Emerging from the N-Train just before 10:30am, Coney Island, icon of New York, and arguably American, entertainment, appeared as a ghost town. The subway car’s occupants had slowly withered away as the N-Train, running express, raced farther South, though there was still enough riders to be taking up most of the bench seats. A sparse group of middle aged joggers, and one woman delicately, almost lovingly, feeding the seagulls, were the only indications that I was not completely alone on this bitterly cold, swift winded Friday morning. Coney Island is, on the surface, a “cheesy” but nonetheless greatly captivating place on its own. However, this is not what I had taken the subway to its last stop to do on this day.
As someone who hates swimming, would always pick the mountains over the beach, and has been shit on by a seagull, I seem to have conjured a strange affinity for coastal enclaves on frigid days. Brighton Beach sits on the Southernmost tip of Brooklyn and not quite to the full eastern tip of the shorefront peninsula, only beaten by Manhattan Beach. The area has long been known for its heavily immigrant based population, currently being the highest density area of Russian immigrants in the Western Hemisphere according to a report done by City University of New York. This fact being exemplified by the Russian lettered notices standing next to the English notices on the inky boardwalk sign. I am greeted by a row of perfectly aligned, various colored brick walk ups and a cafe named “Volna”. Though I am tempted by these beachside cafes, and my hands are freezing, I trust my gut(literally), which pleads me not to eat boardwalk food.
Lined down the block by delivery trucks, Cafe La Brioche sits at the corner of Brighton Beach Avenue, the main avenue slicing through the retail drag, and Brighton Beach 12th Street. I hold open the door for an elderly Russian woman, who thanks me in English, and I step in, immediately taken back by the enormity of traditional, delectable looking Russian pastries inside the messily laid out “cafe”. Undoubtedly a family run establishment, the, who I presume to be, father is aggravatedly arguing with his daughter while his son mans the register. After many moments of difficult deliberation, I purchase an eclair, an almond cookie, and two cream puffs for $2 total. After I quickly eat one of the cream puffs, I go buy two more.
While I am immediately labeled as an outsider in Brighton Beach, this immigrant dense neighborhood still very much feels like a part of New York City, and a thriving one at that. The rapport among residents is like that of a family: a shop owner playfully ruffling the hair of their young, less experienced employee, the shop labelled hat and apron wearing employee only eliciting a glimmer of annoyance. A matte grey wrapped Mercedes Benz AMG G-63 SUV takes off down West End Avenue with a suit and scarf wearing operator at the wheel. The vibrant, methodologically working Brighton Beach Ave gives way to extra-residential streets, one to two story brick homes engulfing each block, and mothers pushing strollers to the surprisingly numerous playgrounds in the area. Although I have been noted as clearly not Russian, this doesn’t stop most of my fellow pedestrians from quickly flashing a smile in passing from behind their, fully bundled, parka and hat wearing faces. Maybe they just feel bad for me, because I am painfully underdressed for the 30 degree day and am obviously cold. I seek refugee in a restaurant.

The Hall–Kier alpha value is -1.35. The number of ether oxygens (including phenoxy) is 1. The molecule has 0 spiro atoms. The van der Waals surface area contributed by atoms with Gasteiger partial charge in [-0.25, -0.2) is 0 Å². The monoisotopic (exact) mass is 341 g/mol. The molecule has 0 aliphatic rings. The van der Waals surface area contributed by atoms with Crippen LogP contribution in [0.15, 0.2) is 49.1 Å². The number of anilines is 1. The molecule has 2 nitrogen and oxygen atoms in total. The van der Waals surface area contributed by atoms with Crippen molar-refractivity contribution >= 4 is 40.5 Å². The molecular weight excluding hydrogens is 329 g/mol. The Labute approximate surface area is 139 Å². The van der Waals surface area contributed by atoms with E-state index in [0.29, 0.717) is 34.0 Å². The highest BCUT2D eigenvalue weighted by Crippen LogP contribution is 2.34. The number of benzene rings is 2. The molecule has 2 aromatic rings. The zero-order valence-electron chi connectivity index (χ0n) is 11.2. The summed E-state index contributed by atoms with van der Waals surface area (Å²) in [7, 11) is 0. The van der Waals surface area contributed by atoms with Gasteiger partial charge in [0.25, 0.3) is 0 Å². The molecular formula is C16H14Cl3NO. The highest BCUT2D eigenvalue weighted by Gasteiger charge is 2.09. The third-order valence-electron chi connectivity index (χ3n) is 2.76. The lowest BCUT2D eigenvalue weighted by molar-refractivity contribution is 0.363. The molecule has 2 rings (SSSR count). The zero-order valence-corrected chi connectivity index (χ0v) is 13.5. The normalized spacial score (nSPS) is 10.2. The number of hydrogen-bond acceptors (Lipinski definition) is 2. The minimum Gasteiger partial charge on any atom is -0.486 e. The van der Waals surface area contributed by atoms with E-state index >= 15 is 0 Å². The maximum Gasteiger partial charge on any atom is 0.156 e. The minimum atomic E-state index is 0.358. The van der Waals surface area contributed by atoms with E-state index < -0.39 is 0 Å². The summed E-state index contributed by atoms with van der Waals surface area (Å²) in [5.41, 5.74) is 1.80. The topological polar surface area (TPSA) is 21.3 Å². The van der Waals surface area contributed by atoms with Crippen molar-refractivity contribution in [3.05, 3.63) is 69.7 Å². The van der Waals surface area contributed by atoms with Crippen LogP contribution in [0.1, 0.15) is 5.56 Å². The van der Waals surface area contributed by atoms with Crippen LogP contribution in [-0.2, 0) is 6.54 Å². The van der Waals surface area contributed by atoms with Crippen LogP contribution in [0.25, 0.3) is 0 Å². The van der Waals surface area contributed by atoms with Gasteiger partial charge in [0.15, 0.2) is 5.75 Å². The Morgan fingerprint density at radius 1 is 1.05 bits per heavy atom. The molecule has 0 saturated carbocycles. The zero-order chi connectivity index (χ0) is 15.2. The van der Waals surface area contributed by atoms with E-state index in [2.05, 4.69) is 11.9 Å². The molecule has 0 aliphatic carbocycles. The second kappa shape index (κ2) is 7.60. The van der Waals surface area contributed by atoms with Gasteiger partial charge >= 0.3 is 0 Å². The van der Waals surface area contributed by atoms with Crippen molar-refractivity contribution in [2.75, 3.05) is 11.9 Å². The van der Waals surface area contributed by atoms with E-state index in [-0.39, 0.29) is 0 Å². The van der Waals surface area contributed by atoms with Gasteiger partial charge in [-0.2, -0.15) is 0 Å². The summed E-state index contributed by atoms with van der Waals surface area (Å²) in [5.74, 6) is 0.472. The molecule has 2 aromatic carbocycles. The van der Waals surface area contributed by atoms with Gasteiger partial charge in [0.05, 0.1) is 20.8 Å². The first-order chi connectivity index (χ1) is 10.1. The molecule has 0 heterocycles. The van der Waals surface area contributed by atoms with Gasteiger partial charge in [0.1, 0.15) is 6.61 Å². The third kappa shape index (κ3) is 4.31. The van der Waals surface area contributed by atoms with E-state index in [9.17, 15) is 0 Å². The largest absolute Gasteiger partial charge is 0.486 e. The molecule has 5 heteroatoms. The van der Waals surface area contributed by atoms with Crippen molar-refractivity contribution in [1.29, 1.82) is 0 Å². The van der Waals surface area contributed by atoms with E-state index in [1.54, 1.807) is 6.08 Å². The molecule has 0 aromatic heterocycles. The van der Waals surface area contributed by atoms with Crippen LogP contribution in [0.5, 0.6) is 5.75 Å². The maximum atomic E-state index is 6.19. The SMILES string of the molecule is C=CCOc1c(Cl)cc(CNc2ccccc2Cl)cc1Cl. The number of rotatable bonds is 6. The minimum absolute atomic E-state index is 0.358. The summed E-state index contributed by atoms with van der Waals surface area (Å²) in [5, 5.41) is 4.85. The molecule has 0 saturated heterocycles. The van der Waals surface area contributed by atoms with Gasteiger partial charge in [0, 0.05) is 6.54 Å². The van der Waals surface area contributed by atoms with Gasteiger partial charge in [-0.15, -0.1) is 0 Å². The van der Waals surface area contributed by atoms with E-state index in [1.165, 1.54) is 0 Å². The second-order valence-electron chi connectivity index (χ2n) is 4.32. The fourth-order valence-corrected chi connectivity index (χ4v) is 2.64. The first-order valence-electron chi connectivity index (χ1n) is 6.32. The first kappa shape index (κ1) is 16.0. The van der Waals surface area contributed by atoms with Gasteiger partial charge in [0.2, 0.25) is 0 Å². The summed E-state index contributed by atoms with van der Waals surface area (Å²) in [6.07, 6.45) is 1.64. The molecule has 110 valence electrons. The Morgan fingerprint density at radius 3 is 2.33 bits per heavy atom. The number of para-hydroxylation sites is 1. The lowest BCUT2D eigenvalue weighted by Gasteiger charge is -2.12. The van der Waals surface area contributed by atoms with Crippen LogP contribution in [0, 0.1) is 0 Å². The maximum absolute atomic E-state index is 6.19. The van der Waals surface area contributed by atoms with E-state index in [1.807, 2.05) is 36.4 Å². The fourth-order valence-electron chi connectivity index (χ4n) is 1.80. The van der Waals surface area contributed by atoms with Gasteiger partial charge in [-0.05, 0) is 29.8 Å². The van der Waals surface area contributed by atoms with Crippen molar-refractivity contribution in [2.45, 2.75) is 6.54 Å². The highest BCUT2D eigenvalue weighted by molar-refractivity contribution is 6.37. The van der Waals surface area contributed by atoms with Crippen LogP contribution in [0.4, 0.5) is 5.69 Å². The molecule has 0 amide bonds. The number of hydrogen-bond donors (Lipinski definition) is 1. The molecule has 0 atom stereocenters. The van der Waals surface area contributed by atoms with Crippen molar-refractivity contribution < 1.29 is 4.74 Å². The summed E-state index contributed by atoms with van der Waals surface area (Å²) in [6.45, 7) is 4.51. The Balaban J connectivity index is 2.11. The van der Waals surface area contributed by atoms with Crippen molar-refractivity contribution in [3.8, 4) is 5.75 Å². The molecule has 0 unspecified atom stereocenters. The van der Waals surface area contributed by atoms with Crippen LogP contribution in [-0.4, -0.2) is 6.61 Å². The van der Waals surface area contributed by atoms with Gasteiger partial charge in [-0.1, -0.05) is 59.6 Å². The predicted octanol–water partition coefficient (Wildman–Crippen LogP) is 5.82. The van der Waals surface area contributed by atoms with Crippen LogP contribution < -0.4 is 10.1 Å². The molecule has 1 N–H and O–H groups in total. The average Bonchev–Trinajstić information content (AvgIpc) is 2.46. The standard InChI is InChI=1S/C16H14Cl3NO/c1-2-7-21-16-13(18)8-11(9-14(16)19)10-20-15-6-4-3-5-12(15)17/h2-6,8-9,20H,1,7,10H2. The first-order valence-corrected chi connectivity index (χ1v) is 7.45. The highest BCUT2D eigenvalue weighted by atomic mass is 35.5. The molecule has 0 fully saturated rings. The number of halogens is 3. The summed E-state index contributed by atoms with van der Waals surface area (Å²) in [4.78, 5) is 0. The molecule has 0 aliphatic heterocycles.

As I sit, hands thankfully thawing out and regaining full feeling, in Cafe Kashkar, a self proclaimed Uzbek Halal restaurant, waiting for my “Lagman Soup”, a recommendation of Edward Lee of Buttermilk Graffiti, the aforementioned family rapport of the tightly packed area becomes painstakingly clear. It is too much of a generalization to assert that this family rapport is due to many of the same family lineages continuing to run through the beach. Certainly, families have come to Brighton and their legacies have been lengthened in the same neighborhood. Rather, the familial emotions of this place are likely because of the reason that the community even exists on the Southern Peninsula of Brooklyn. Prevalent Anti-Semitism, tightening border policies, and the idea of a better future drove these, primarily Jewish, Russian immigrants to the United States, intrinsically linking them together in a community struggle. Through the continual shift of Soviet laws and religious persecution across a 40 year period of time, Russian immigrants flooded into the United States, many of them landing in Brighton Beach, in three waves: the late 1940s/early 1950s, the 1970s, and the 1990s. As more and more Russian immigrants began to settle alongside the beach in Brooklyn, the sense of community and the prosperity within the locale grew immensely. Eating what may be one of the best bowls of soup I have ever consumed, a rich lamb broth, mint, and fat rice noodles filling my gut, I can’t help but admire the strength of those who initially made the journey here and of those who have kept it such a sacred place. Finishing my bowl of body warming soup and wondering how far their delivery people go(not to the East Village unfortunately), I simultaneously feel satisfied and grippingly curious with my adventure to one end of Brooklyn. As I board the Q-Train heading back to Manhattan, I relish, a little too romantically, the peacefulness of an early morning Coney Island and my anxiety free walk around Brighton Beach.